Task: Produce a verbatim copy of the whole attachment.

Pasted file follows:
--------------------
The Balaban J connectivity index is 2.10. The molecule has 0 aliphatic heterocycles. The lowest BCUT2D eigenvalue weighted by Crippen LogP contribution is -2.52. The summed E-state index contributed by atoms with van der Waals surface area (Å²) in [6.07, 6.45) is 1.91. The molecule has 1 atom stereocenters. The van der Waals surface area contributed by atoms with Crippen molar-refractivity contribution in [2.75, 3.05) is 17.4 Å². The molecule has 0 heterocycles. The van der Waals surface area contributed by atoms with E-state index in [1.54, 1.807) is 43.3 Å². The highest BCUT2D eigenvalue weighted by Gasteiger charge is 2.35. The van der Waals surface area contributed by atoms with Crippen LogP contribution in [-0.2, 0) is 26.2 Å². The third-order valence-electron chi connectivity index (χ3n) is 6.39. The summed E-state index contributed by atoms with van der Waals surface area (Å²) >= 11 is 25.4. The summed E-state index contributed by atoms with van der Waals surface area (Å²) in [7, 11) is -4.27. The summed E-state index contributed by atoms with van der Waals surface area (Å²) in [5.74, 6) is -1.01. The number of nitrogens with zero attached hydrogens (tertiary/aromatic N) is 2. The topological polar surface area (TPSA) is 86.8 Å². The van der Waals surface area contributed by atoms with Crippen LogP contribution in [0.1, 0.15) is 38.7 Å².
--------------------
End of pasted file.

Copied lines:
The Balaban J connectivity index is 2.10. The molecule has 0 aliphatic heterocycles. The lowest BCUT2D eigenvalue weighted by Crippen LogP contribution is -2.52. The summed E-state index contributed by atoms with van der Waals surface area (Å²) in [6.07, 6.45) is 1.91. The molecule has 1 atom stereocenters. The van der Waals surface area contributed by atoms with Crippen molar-refractivity contribution in [2.75, 3.05) is 17.4 Å². The molecule has 0 heterocycles. The van der Waals surface area contributed by atoms with E-state index in [1.54, 1.807) is 43.3 Å². The highest BCUT2D eigenvalue weighted by Gasteiger charge is 2.35. The van der Waals surface area contributed by atoms with Crippen LogP contribution in [-0.2, 0) is 26.2 Å². The third-order valence-electron chi connectivity index (χ3n) is 6.39. The summed E-state index contributed by atoms with van der Waals surface area (Å²) >= 11 is 25.4. The summed E-state index contributed by atoms with van der Waals surface area (Å²) in [7, 11) is -4.27. The summed E-state index contributed by atoms with van der Waals surface area (Å²) in [5.74, 6) is -1.01. The number of nitrogens with zero attached hydrogens (tertiary/aromatic N) is 2. The topological polar surface area (TPSA) is 86.8 Å². The van der Waals surface area contributed by atoms with Crippen LogP contribution in [0.1, 0.15) is 38.7 Å².